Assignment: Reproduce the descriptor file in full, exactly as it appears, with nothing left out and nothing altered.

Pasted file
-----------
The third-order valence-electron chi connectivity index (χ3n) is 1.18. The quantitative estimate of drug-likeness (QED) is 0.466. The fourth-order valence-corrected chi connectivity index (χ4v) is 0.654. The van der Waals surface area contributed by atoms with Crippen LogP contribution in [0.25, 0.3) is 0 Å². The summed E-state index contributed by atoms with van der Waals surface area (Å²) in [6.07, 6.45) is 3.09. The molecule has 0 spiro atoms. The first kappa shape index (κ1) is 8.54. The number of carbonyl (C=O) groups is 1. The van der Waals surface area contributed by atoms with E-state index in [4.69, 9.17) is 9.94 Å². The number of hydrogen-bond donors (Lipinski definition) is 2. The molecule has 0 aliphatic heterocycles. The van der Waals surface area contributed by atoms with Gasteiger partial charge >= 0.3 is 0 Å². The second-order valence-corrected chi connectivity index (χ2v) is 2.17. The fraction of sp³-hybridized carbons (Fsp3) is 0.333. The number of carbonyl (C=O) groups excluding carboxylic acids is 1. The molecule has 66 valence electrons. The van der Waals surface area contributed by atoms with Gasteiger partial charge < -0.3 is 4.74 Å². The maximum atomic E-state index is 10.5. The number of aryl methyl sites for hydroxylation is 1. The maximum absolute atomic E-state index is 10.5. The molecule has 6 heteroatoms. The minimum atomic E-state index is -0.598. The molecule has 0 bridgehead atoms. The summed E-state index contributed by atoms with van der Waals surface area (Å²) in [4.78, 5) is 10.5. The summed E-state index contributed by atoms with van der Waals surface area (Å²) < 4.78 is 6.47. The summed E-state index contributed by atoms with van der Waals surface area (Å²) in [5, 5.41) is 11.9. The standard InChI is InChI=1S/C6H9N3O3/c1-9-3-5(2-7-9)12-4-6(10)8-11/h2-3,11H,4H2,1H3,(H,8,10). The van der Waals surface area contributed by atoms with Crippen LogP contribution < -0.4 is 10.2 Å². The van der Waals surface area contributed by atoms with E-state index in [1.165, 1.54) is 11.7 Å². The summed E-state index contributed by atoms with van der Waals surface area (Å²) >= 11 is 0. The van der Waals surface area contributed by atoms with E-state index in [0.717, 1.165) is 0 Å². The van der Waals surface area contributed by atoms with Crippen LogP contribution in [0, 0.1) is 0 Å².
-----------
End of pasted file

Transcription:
The third-order valence-electron chi connectivity index (χ3n) is 1.18. The quantitative estimate of drug-likeness (QED) is 0.466. The fourth-order valence-corrected chi connectivity index (χ4v) is 0.654. The van der Waals surface area contributed by atoms with Crippen LogP contribution in [0.25, 0.3) is 0 Å². The summed E-state index contributed by atoms with van der Waals surface area (Å²) in [6.07, 6.45) is 3.09. The molecule has 0 spiro atoms. The first kappa shape index (κ1) is 8.54. The number of carbonyl (C=O) groups is 1. The van der Waals surface area contributed by atoms with E-state index in [4.69, 9.17) is 9.94 Å². The number of hydrogen-bond donors (Lipinski definition) is 2. The molecule has 0 aliphatic heterocycles. The van der Waals surface area contributed by atoms with Gasteiger partial charge >= 0.3 is 0 Å². The second-order valence-corrected chi connectivity index (χ2v) is 2.17. The fraction of sp³-hybridized carbons (Fsp3) is 0.333. The number of carbonyl (C=O) groups excluding carboxylic acids is 1. The molecule has 66 valence electrons. The van der Waals surface area contributed by atoms with Gasteiger partial charge < -0.3 is 4.74 Å². The maximum atomic E-state index is 10.5. The number of aryl methyl sites for hydroxylation is 1. The maximum absolute atomic E-state index is 10.5. The molecule has 6 heteroatoms. The minimum atomic E-state index is -0.598. The molecule has 0 bridgehead atoms. The summed E-state index contributed by atoms with van der Waals surface area (Å²) in [4.78, 5) is 10.5. The summed E-state index contributed by atoms with van der Waals surface area (Å²) < 4.78 is 6.47. The summed E-state index contributed by atoms with van der Waals surface area (Å²) in [5, 5.41) is 11.9. The standard InChI is InChI=1S/C6H9N3O3/c1-9-3-5(2-7-9)12-4-6(10)8-11/h2-3,11H,4H2,1H3,(H,8,10). The van der Waals surface area contributed by atoms with Crippen LogP contribution < -0.4 is 10.2 Å². The van der Waals surface area contributed by atoms with E-state index in [1.165, 1.54) is 11.7 Å². The summed E-state index contributed by atoms with van der Waals surface area (Å²) >= 11 is 0. The van der Waals surface area contributed by atoms with E-state index in [0.717, 1.165) is 0 Å². The van der Waals surface area contributed by atoms with Crippen LogP contribution in [0, 0.1) is 0 Å².